NAIDOC Home Page

Photo of seven bare feet on the sand
  • Songlines: The living narrative of our nation

    For Aboriginal and Torres Strait Islander Australians, the Dreamtime describes a time when the earth, people and animals were created by our ancestral spiritual beings. They created the rivers, lakes, plants, land formations and living creatures.

    Dreaming tracks crisscross Australia and trace the journeys of our ancestral spirits as they created the land, animals and lores.  These dreaming tracks are sometimes called ‘Songlines’ as they record the travels of these ancestral spirits who 'sung' the land into life.

  • Aboriginal and Torres Strait Islander artists aged 13 and over are encouraged to start working on entries for the National NAIDOC Poster Competition.  The artwork must reflect the 2016 National NAIDOC theme,

    Songlines: The living narrative of our nation

    The competition is an opportunity for one lucky Aboriginal or Torres Strait Islander artist aged 13 years or older to be recognised across Australia.

    The winning artwork will be used to create the 2016 National NAIDOC Poster which will promote NAIDOC Week 2016 across the country. The winning entry also attracts a $5000 cash prize.

  • The National NAIDOC Committee encourages people to acknowledge the contributions and talents of outstanding Aboriginal and Torres Strait Islander individuals by nominating them for a National NAIDOC Award. There are ten categories covering the fields of art, education and training, sport, environment and leadership.


    Winners will be honoured during NAIDOC Week at the National NAIDOC Awards Ceremony in Darwin on Friday 8 July 2016.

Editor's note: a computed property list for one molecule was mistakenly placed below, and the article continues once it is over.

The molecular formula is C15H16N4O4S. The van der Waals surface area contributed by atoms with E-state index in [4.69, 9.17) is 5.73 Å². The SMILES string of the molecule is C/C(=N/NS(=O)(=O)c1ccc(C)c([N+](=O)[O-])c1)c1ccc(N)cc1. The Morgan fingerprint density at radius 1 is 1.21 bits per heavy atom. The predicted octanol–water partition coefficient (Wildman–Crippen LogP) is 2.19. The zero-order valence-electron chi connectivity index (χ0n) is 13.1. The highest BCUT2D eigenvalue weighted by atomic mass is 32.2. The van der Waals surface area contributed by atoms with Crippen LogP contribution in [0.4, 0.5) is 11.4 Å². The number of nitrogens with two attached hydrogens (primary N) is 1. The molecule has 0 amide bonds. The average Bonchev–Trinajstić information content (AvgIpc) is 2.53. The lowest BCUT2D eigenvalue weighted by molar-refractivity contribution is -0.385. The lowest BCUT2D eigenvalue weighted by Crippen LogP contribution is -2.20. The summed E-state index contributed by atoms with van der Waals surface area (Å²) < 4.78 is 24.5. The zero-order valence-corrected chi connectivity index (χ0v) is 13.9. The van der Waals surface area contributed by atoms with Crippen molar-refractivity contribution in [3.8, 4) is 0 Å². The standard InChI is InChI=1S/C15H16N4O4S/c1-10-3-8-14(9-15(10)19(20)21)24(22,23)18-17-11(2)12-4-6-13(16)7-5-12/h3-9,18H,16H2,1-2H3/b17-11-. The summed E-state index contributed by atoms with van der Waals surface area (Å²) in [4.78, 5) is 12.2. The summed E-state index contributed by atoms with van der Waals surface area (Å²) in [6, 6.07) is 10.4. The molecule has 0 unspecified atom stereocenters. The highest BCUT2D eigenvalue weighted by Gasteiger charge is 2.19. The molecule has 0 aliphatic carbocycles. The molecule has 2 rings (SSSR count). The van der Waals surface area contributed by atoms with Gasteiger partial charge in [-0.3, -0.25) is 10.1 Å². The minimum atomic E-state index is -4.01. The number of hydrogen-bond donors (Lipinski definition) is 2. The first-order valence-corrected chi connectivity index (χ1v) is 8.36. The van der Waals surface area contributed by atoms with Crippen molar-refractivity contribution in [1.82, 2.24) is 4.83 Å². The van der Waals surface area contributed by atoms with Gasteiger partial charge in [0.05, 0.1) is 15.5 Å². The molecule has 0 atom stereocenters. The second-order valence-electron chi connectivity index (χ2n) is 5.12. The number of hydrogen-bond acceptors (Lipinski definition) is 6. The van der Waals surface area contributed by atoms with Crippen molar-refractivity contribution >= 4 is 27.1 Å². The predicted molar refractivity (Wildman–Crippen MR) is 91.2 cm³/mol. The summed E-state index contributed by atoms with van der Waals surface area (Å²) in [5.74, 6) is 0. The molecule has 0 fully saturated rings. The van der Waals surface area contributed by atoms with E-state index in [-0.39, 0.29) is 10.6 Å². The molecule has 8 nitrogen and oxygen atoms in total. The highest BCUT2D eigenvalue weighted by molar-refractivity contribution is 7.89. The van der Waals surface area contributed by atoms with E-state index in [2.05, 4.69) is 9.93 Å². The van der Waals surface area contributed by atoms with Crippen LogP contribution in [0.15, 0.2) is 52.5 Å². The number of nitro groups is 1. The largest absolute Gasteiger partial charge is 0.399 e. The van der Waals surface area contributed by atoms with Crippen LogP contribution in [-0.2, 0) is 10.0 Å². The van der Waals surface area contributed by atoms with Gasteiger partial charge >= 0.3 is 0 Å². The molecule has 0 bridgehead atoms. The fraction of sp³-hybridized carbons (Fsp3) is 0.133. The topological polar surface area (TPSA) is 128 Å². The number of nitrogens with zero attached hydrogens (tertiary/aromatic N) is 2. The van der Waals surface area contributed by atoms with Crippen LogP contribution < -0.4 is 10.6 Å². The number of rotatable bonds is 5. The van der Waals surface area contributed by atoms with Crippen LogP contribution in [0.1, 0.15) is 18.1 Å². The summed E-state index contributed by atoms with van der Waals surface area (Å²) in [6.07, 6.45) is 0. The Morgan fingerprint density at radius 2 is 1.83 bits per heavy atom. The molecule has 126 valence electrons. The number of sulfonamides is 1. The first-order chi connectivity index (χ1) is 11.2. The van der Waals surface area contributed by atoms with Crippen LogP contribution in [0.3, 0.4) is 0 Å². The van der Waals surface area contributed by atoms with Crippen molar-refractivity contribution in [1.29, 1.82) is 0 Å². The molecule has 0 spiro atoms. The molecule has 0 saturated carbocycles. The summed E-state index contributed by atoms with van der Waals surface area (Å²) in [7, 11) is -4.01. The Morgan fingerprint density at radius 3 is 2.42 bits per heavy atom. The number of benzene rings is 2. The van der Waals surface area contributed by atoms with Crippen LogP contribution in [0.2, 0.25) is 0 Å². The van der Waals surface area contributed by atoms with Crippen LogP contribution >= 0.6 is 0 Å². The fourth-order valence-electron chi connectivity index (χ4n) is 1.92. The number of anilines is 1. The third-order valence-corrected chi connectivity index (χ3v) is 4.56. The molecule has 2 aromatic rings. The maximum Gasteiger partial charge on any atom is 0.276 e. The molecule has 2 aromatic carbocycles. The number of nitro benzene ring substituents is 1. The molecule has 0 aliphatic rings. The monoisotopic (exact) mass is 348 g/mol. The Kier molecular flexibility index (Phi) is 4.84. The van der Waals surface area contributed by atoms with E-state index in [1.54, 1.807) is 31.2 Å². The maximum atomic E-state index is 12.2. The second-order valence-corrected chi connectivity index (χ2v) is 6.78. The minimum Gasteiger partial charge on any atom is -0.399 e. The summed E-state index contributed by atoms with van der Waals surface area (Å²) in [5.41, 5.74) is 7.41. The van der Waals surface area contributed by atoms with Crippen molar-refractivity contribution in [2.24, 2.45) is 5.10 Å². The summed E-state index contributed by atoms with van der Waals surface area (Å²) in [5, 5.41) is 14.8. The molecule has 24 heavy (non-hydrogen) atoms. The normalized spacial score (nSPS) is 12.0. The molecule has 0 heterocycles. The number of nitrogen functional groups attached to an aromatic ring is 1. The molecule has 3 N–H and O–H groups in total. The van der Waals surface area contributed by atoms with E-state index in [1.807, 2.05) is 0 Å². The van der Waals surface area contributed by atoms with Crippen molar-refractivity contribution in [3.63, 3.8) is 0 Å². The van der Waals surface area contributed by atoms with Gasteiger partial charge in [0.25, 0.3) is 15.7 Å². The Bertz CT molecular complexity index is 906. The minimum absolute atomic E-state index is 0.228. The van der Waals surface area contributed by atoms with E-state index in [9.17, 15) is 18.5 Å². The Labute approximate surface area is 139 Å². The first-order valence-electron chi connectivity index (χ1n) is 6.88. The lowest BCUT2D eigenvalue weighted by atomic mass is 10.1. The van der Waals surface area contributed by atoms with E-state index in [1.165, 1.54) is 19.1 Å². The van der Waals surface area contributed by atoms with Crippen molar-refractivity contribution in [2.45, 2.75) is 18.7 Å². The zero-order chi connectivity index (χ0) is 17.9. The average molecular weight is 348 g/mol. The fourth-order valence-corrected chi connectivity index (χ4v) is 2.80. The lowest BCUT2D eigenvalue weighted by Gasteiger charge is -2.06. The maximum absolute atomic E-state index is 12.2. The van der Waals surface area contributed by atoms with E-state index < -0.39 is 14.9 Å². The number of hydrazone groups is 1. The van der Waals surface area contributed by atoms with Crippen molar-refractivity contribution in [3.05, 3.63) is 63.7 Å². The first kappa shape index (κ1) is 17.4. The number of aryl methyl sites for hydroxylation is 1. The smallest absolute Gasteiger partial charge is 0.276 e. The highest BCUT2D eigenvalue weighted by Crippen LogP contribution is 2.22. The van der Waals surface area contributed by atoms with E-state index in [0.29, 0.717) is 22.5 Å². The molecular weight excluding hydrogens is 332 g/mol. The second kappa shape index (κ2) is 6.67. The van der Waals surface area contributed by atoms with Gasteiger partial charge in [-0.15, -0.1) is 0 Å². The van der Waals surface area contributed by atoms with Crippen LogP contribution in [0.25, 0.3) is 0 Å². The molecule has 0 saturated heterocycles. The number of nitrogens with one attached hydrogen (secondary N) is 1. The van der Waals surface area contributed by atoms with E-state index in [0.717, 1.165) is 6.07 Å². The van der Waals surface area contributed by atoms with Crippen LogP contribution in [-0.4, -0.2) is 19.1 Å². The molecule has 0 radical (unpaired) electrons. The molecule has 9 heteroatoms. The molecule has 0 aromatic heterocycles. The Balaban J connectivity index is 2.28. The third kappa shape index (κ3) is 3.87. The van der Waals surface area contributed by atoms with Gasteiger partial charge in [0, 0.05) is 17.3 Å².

• On Monday 26 October 2015 we celebrate the 30th anniversary of the handback of Uluru to the Anangu traditional owners. The 1985 handback was one of the most historic and important moments for Indigenous land rights in Australia. It also paved the way for the lease agreement which now sees Uluru-Kata Tjuta National Park managed jointly by Anangu and the Director of National Parks

    As the oldest continuing culture on the planet, the living culture of Aboriginal and Torres Strait Islander people is intrinsically linked with sacred places. This year’s National NAIDOC theme ‘We all Stand on Sacred Ground: Learn, Respect and Celebrate’ was specifically chosen to highlight the Handback anniversary of these sacred sites to the Anangu traditional owners.


    A selection panel met in September to assess over 40 quality expressions of interest submitted to join the National NAIDOC Committee.


    Three positions were up for renewal for a term that will see the successful applicant’s hold a seat on the Committee until 2018.

    The panel said it was a difficult task to select only three applicants out of such a high calibre of submissions.


NAIDOC Week 2015: 5-12 July

Welcome to the official NAIDOC website.

NAIDOC stands for National Aborigines and Islanders Day Observance Committee. Its origins can be traced to the emergence of Aboriginal groups in the 1920′s which sought to increase awareness in the wider community of the status and treatment of Indigenous Australians.

NAIDOC Week is held in the first full week of July. It is a time to celebrate Aboriginal and Torres Strait Islander history, culture and achievements and is an opportunity to recognise the contributions that Indigenous Australians make to our country and our society.

We encourage all Australians to participate in the celebrations and activities that take place across the nation during NAIDOC Week.